Monday, April 8, 2013

The Italian Retirement Adventure

When I say the word "adventure," what do you think of?  I think of pirates, swashbuckling, Amazon river trips, exploring some unknown place.  When we tell people we are retiring to Italy, they say, "What an adventure!" in a very awe inspired tone.

The dictionary defines adventure as "an unusual and exciting, typically hazardous experience." Although at the beginning of this adventure we were focused on "unusual and exciting", the word hazardous has now crept into our experience.  The thing is, that leaving one's country of birth and going to live in another country is a hazardous experience.  It is not a safe thing.  This journey is filled with the unknown, the unpredictable, and in many ways the unstable.  The last describes our emotional state of late.  The thing is the honeymoon with Italy is over and we haven't even gotten there yet.  We know that the Italian bureaucracy will frustrate us beyond measure. The Italian sense of time can not be rushed.  Everything in Italy is ancient and surrounded by myths and deeply embedded customs that are in the blood of the Italians, but unknown to us. (i.e. I thought Antonietta was going to faint dead away when I opened my mouth to have the doctor take my temperature.  The Italians take the temperature by putting the thermometer under the armpit. Who knew?)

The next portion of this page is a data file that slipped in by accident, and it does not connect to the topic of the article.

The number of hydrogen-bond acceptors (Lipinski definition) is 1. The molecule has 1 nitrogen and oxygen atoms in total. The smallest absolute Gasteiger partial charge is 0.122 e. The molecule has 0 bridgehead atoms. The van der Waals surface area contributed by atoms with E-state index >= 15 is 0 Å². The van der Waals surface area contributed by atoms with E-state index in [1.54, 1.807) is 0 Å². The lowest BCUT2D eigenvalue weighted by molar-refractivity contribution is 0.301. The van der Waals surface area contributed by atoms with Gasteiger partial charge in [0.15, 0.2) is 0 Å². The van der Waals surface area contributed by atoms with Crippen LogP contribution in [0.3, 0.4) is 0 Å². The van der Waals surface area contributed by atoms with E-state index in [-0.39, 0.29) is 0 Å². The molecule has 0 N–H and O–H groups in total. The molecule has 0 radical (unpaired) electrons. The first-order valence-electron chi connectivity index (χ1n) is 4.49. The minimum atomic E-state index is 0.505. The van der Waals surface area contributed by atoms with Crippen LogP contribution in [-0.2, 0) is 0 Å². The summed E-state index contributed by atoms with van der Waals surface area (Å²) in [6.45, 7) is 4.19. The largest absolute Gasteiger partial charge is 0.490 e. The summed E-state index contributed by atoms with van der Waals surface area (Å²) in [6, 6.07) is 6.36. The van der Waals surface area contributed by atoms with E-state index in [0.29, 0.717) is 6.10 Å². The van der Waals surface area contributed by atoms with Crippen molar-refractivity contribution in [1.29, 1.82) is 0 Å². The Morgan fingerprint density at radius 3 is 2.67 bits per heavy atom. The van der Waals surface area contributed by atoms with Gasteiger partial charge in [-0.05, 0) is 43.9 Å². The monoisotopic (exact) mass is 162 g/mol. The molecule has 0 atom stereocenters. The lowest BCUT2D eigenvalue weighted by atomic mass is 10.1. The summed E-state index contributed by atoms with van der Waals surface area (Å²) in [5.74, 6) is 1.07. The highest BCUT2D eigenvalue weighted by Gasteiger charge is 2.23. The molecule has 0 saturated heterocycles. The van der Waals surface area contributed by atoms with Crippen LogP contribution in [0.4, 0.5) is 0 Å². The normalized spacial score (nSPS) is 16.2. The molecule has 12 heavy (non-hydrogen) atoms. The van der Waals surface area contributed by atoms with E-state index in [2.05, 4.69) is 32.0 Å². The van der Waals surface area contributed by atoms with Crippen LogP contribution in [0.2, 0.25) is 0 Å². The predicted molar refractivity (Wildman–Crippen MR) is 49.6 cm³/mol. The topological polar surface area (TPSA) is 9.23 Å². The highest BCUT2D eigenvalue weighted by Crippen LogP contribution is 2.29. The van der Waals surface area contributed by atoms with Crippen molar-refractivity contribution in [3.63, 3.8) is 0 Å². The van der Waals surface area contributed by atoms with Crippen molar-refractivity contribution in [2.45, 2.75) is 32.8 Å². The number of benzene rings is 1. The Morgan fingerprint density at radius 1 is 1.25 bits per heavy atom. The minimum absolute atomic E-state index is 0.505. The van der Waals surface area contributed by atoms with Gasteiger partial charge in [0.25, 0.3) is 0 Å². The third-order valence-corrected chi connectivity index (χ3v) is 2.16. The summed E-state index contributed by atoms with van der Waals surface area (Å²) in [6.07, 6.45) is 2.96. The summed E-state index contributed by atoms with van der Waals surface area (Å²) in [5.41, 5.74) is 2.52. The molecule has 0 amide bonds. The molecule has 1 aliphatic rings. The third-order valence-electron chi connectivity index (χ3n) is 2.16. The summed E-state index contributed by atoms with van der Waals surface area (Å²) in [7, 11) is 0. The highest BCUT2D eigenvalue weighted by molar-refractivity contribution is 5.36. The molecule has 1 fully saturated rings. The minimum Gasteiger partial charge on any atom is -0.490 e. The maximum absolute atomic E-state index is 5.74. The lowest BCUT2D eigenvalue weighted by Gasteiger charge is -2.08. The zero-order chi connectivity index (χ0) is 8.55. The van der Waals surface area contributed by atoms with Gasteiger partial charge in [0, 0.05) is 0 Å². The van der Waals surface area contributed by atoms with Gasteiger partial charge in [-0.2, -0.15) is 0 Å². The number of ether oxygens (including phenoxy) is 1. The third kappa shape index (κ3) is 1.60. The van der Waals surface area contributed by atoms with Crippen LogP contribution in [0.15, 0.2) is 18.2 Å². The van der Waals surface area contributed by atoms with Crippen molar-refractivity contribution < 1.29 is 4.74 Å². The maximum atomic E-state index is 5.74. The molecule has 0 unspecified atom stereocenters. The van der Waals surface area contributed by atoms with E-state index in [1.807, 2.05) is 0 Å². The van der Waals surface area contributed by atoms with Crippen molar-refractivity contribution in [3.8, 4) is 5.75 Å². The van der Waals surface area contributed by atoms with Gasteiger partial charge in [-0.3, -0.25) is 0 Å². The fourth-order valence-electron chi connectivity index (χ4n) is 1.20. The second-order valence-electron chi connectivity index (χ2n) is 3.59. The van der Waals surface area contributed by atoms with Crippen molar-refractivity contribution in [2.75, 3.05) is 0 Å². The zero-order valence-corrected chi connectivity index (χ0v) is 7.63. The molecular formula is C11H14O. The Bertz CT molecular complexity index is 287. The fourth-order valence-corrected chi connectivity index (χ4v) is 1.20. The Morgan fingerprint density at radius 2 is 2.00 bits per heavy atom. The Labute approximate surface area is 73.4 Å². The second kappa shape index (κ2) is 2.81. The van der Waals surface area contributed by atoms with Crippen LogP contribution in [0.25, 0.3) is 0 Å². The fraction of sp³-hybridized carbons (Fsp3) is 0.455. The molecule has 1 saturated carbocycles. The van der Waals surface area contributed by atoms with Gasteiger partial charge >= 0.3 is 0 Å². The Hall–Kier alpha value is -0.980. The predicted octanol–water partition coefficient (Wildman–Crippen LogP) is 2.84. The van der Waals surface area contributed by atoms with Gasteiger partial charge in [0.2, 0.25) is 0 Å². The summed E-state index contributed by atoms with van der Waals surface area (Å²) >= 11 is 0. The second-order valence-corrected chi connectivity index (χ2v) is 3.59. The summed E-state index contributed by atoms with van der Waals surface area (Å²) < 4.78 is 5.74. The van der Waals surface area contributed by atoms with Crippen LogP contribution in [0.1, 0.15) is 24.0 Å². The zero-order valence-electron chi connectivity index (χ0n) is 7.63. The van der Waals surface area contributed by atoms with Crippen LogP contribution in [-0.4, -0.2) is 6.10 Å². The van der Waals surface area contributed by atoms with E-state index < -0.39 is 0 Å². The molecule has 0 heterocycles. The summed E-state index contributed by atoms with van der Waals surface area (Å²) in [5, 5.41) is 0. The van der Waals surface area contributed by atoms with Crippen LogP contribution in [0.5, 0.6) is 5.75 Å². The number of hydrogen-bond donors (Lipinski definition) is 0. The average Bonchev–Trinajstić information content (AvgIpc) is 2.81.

At this moment, it feels hazardous to leave my life in the US. I am nostalgic for all that I leave behind, and I haven't left it behind.  It is strange how the mind rushes ahead into areas of discomfort as if feeling the worst will prevent it from happening. Our friends Joseph and Paul are also on this crazy adventure with us.  They have landed in Italy, their belongings are coming over by ship, and their apartment is not yet completed.  They have other types of hazards to face that cause them to be on an emotional roller coaster.

My life in Italy beckons, but I can not go there yet.  I have work commitments and we have the Queen Mary whose date can not be changed.  So our house here in the US has sold, we will live in rental apartments, and houses, each month a different place; don't ask.

We have had a lovely time in Italy this trip, despite the weather.  Donna and Michael were perfect house guests; happy with whatever we were doing and supportive of us in our thrashing around.  Michael fixed us breakfast every morning which we appreciated beyond measure.

PS.  Just in case you think all Italians have a wonderful sense of style and color, let me introduce you too the hallway in the hotel we stayed at in Lake Orta.

Unbelievably horrible.

On to our next adventure!


  1. Susan

    I enjoyed discovering your blog. Libby Barber and I are moving to Montone in late February and look forward to meeting you.


    1. Let me know when you arrive.
      Hope all goes well.